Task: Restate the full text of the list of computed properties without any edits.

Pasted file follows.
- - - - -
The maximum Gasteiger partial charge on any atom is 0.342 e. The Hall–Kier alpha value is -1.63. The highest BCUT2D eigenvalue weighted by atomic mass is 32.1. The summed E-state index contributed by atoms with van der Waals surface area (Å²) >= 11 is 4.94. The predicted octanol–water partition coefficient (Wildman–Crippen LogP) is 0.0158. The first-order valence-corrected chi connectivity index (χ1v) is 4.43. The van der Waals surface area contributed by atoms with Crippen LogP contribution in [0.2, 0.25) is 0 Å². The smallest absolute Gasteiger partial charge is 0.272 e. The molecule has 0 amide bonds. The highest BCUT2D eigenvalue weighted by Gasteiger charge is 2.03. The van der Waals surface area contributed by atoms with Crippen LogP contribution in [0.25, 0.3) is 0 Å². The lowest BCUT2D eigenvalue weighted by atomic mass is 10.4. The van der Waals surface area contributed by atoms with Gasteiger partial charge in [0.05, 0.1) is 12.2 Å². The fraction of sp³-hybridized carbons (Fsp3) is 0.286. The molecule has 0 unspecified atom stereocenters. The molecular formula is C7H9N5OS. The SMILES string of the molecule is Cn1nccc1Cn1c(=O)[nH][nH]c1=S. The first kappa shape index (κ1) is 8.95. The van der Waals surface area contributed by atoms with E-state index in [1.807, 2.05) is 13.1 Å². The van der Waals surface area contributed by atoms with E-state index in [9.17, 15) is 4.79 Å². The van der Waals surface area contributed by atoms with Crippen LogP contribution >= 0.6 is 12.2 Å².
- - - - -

The maximum Gasteiger partial charge on any atom is 0.342 e. The Hall–Kier alpha value is -1.63. The highest BCUT2D eigenvalue weighted by atomic mass is 32.1. The summed E-state index contributed by atoms with van der Waals surface area (Å²) >= 11 is 4.94. The predicted octanol–water partition coefficient (Wildman–Crippen LogP) is 0.0158. The first-order valence-corrected chi connectivity index (χ1v) is 4.43. The van der Waals surface area contributed by atoms with Crippen LogP contribution in [0.2, 0.25) is 0 Å². The smallest absolute Gasteiger partial charge is 0.272 e. The molecule has 0 amide bonds. The highest BCUT2D eigenvalue weighted by Gasteiger charge is 2.03. The van der Waals surface area contributed by atoms with Crippen LogP contribution in [0.25, 0.3) is 0 Å². The lowest BCUT2D eigenvalue weighted by atomic mass is 10.4. The van der Waals surface area contributed by atoms with Gasteiger partial charge in [0.05, 0.1) is 12.2 Å². The fraction of sp³-hybridized carbons (Fsp3) is 0.286. The molecule has 0 unspecified atom stereocenters. The molecular formula is C7H9N5OS. The SMILES string of the molecule is Cn1nccc1Cn1c(=O)[nH][nH]c1=S. The first kappa shape index (κ1) is 8.95. The van der Waals surface area contributed by atoms with E-state index in [1.807, 2.05) is 13.1 Å². The van der Waals surface area contributed by atoms with E-state index in [9.17, 15) is 4.79 Å². The van der Waals surface area contributed by atoms with Crippen LogP contribution >= 0.6 is 12.2 Å².